Aidan Garnish

Collaboration Not Competition

Simple Linq to XML example

 string xml = "<?xml version='1.0' encoding='utf-8'?><people>"
                + "<person><id>1</id><name>Aidan Garnish</name><company>65hours</company><email>aidan@65hours.com</email></person>"
                + "<person><id>2</id><name>Joe Bloggs</name><company>65hours</company><email>Fred@65hours.com</email></person>"
                + "<person><id>3</id><name>Fred Smith</name><company>Microsoft</company><email>Joe@Microsoft.com</email></person></people>";

           

            XDocument doc = XDocument.Parse(xml);

            //filter by company and return a collection of names as strings
            var query = from person in doc.Descendants("person")
              where (string)person.Element("company") == "65hours"
              select (string)person.Element("name");

            foreach (string name in query)
            {
                Console.WriteLine(name);
            }

 

            //return a collection of objects
            var query2 = from person in doc.Descendants("person")
                    where (string)person.Element("company") == "65hours"
                    select new
                         {
                             id = person.Element("id").Value,
                             name = person.Element("name").Value,
                             email =person.Element("email").Value,
                             company = person.Element("name").Value
                         };
           
            foreach (var obj in query2)
            {
                Console.WriteLine(obj.id + " - " + obj.name);
            }           

            Console.ReadLine();

Some simple Linq to Objects examples

Linq to Objects is a really handy way to filter and order lists of objects. The following code is a simple example that shows how to filter and how to order a list by an object property.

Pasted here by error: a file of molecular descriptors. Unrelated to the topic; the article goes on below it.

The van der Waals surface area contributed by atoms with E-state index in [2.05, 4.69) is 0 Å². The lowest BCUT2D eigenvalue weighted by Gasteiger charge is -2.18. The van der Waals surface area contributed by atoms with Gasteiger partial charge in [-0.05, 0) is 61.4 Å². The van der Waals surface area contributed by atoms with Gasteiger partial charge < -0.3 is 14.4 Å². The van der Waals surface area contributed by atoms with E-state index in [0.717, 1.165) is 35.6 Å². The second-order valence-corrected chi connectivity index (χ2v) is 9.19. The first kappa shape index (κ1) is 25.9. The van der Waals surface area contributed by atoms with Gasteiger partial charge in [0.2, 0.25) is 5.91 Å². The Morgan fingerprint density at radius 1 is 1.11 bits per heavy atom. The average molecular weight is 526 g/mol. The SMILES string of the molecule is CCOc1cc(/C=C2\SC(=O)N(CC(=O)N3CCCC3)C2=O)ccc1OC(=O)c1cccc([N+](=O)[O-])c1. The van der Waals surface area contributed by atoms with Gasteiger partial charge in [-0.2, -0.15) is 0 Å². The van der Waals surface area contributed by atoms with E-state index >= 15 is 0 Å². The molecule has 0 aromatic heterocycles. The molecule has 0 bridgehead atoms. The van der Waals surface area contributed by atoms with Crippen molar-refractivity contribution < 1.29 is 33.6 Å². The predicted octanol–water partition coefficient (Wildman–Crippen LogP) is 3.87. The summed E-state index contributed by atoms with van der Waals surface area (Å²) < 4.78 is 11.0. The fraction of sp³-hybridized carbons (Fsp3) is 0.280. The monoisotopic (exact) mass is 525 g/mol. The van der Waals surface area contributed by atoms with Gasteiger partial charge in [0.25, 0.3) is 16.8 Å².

//a little bit of object and list set up
            ContractPerson person1 = new ContractPerson()
            {   Name = "Aidan Garnish",
                AccountID = "1",
                Company = "65hours",
                Email = "aidan@65hours.com",
                Role = "SharePoint Consultant" };

            ContractPerson person2 = new ContractPerson()
            {
                Name = "Fred Smith",
                AccountID = "2",
                Company = "65hours",
                Email = "fred@65hours.com",
                Role = "Dynamics Consultant"
            };

            ContractPerson person3 = new ContractPerson()
            {
                Name = "Joe Blogs",
                AccountID = "3",
                Company = "Microsoft",
                Email = "joe@ms.com",
                Role = "Microsoft Consultant"
            };

            List<ContractPerson> people = new List<ContractPerson>();
            people.Add(person1);
            people.Add(person2);
            people.Add(person3);


            //filter list by ContractPerson.Company
            var filteredPeople = from person in people
                        where person.Company == "65hours"
                        select person;
           
            foreach (ContractPerson filterPerson in filteredPeople)
            {
                Console.WriteLine(filterPerson.Name);
            }

            //filter list by people who have a name beginning with A
            var peopleWithNameStartingA = from person in people
                                 where person.Name.StartsWith("A")
                                 select person;

            foreach (ContractPerson filterPerson in peopleWithNameStartingA)
            {
                Console.WriteLine(filterPerson.Name);
            }

            //order the list
            var orderedList = from person in people
                              orderby person.Name ascending
                              select person;

            foreach (ContractPerson orderedPerson in orderedList)
            {
                Console.WriteLine(orderedPerson.Name);
            }

            Console.ReadLine();

Book#Hashtags and PayPal integration

Quite a few people have been asking how they can support http://bookhashtags.com or have their book featured on the home page.

As a result I have combined these two things together and it is now possible for authors or publishers to feature their books on the home page by visiting http://www.bookhashtags.com/getyourbookfeatured

This was achieved using PayPal's Express Checkout API to take payment - I am thinking of writing a blog post on using PayPal Express Checkout with C# ASP.Net so if that would be useful to you please let me know in the comments. Although PayPal has a lot of documentation finding the relevant parts and putting them all together did take quite a bit of time and effort so maybe a blog post on this could save other people some pain?